He also cut the trust’s position in oil major Royal Dutch Shell after it slashed its dividend by two thirds, and switched some of this exposure into overseas holding Total, which benefits from a lower cost of production and has so far maintained its dividend. City of London continues to hold BP despite its 50% dividend cut.
‘As economies recover, demand for oil will improve. Having had a big demand shock during the Covid crisis, we have already seen some recovery in demand. I think it would probably be a mistake to be too underweight oil when the oil price has recovered from its lows and could recover further,’ he explained.
Around 12% of the value of the portfolio is currently in non-dividend payers, including 4.8% in UK banks (which suspended dividends in 2020 to preserve capital). Looking ahead to next year, Curtis expects the vast majority of these positions will resume paying dividends.
‘I think it would be less than 2% of stocks where I may not see a dividend over the next 12 months, but where the recovery potential is such that I am still holding the position but monitoring it carefully,’ he said.
In particular, Curtis is confident that HSBC, Lloyds and Barclays will return to the dividend list next year and hopes the regulator will take a more flexible approach in 2021.
Faced with challenging market conditions, City of London’s performance has disappointed over the past year: its share price is down 18.4%, which compares to a fall of 14.9% by the average trust in the UK Equity Income sector. Its net asset value (NAV) fell 15.2% over the same period versus a 13.9% loss by the sector average. The trust currently trades on small premium above NAV.
‘Having around 10% gearing in a falling market takes away from performance,’ Curtis acknowledged.
The trust’s value bias has also dampened returns at a time when growth stocks continue to dominate. On the positive side, underweights in Shell and HSBC relative to the index helped, while overseas investments like Microsoft and Nestle boosted performance.
Over the past five years, City of London’s share price has risen by 4.1% versus 2.9% by the average trust in the UK equity income sector. Meanwhile, its NAV has grown by 9.7%, outpacing 8.8% by the sector average.
Looking ahead, Curtis believes the UK market looks attractive on both a valuation and yield basis.
‘From an income perspective – provided we really have reached a base on dividends and we are moving forward, which is my belief – then I think the market looks good value and could surprise.’
In particular, he highlights housebuilders as a sector to watch.
‘For people who are in stable jobs, actually their disposable income has improved a bit with low interest rates and they may be spending less going out. I think there is a lot of latent demand for housing in the UK,’ he explained.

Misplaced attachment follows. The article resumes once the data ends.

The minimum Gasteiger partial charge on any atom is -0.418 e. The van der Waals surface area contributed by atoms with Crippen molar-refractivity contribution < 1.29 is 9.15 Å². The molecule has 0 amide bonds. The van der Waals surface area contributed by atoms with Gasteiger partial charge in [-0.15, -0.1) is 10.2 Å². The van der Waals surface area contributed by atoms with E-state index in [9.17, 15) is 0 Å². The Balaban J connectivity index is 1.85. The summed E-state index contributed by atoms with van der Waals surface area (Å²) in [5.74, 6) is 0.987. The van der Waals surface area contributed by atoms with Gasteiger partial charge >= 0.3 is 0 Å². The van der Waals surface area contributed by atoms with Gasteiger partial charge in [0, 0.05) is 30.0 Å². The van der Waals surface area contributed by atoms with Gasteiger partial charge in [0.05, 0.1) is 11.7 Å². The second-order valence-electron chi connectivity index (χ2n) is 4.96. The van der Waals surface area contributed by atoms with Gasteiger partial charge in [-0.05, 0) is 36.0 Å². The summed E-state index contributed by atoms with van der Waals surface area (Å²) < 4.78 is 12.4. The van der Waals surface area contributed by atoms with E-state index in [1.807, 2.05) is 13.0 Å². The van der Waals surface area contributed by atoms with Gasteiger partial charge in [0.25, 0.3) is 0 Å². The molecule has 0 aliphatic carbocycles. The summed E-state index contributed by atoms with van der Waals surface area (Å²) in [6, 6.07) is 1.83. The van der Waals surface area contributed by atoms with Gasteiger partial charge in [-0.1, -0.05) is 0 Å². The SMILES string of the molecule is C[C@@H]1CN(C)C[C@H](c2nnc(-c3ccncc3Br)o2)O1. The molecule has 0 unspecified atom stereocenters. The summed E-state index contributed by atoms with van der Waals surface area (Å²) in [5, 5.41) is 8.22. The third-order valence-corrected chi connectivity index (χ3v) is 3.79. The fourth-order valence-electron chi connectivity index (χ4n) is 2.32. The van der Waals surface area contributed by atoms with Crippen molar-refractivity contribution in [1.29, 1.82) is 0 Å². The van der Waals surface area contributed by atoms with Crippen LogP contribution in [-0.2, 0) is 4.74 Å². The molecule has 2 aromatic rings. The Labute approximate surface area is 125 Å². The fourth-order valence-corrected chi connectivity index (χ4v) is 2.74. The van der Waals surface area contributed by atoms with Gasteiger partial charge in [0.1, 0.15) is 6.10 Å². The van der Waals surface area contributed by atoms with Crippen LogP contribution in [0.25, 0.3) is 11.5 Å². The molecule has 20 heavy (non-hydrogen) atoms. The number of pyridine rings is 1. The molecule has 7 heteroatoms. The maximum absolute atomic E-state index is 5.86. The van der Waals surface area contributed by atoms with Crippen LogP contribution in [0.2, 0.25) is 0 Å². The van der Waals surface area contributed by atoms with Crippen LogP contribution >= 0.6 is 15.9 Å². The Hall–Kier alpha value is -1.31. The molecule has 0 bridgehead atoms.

The trust has exposure through brickmaker Ibstock and housebuilders Taylor Wimpey, Persimmon and Berkeley Group.
As for Curtis’ outlook for the UK economy, he says much will depend on how the fight against Covid-19 progresses and whether a vaccine is available next year. Likewise, all eyes will be on how employers respond to the end of the furlough scheme in October and whether this leads to a significant rise in unemployment.
‘I think our economy is quite flexible and we are all adapting to these changes. I am not pessimistic going forward. Obviously, things could turn out quite well if we get on top of the virus,’ he concluded.
- Nigel Moore,
Mick Gilligan, head of fund research at Killik & Co, highlights City of London’s dividend record as one of its main attractions, as well as its competitive ongoing annual charges figure of 0.39%.
‘It is probably the standout “dividend hero”, with 54 years of consecutive dividend increases. The latest comments from the board on the subject suggest that will continue.
‘If you take the view that at some point value will come back, the fact that it is paying an above average yield, and a yield we expect will grow over time, you are getting well-paid while you wait for the fortunes of value as a style to return,’ he explained.
However, Nigel Moore of stockbroker Pilling & Co, does not share Gilligan’s enthusiasm. He sold out of the trust earlier this year when it was trading at a premium – a rating he felt was unjustified given its disappointing performance relative to the index.
‘The City of London investment trust does not sufficiently differentiate itself to now merit inclusion within our client portfolios,’ he said.
Moore would like to see a more concentrated portfolio and lower gearing costs.